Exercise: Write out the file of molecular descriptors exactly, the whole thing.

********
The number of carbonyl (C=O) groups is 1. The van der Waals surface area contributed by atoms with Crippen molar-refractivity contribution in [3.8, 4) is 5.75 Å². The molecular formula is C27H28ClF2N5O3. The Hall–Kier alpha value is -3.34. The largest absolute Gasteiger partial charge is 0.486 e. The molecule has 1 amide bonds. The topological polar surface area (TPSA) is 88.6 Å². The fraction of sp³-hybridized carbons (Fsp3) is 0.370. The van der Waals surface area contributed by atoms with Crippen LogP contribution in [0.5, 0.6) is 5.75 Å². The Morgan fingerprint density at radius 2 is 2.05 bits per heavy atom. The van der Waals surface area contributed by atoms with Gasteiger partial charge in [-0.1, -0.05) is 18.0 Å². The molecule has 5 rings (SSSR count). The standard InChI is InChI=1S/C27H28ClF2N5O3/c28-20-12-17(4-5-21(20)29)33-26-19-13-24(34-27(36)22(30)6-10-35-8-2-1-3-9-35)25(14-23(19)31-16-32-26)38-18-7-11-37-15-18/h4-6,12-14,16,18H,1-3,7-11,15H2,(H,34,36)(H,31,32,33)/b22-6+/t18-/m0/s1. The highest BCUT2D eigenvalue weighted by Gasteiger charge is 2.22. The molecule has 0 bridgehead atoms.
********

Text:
The number of carbonyl (C=O) groups is 1. The van der Waals surface area contributed by atoms with Crippen molar-refractivity contribution in [3.8, 4) is 5.75 Å². The molecular formula is C27H28ClF2N5O3. The Hall–Kier alpha value is -3.34. The largest absolute Gasteiger partial charge is 0.486 e. The molecule has 1 amide bonds. The topological polar surface area (TPSA) is 88.6 Å². The fraction of sp³-hybridized carbons (Fsp3) is 0.370. The van der Waals surface area contributed by atoms with Crippen LogP contribution in [0.5, 0.6) is 5.75 Å². The Morgan fingerprint density at radius 2 is 2.05 bits per heavy atom. The van der Waals surface area contributed by atoms with Gasteiger partial charge in [-0.1, -0.05) is 18.0 Å². The molecule has 5 rings (SSSR count). The standard InChI is InChI=1S/C27H28ClF2N5O3/c28-20-12-17(4-5-21(20)29)33-26-19-13-24(34-27(36)22(30)6-10-35-8-2-1-3-9-35)25(14-23(19)31-16-32-26)38-18-7-11-37-15-18/h4-6,12-14,16,18H,1-3,7-11,15H2,(H,34,36)(H,31,32,33)/b22-6+/t18-/m0/s1. The highest BCUT2D eigenvalue weighted by Gasteiger charge is 2.22. The molecule has 0 bridgehead atoms.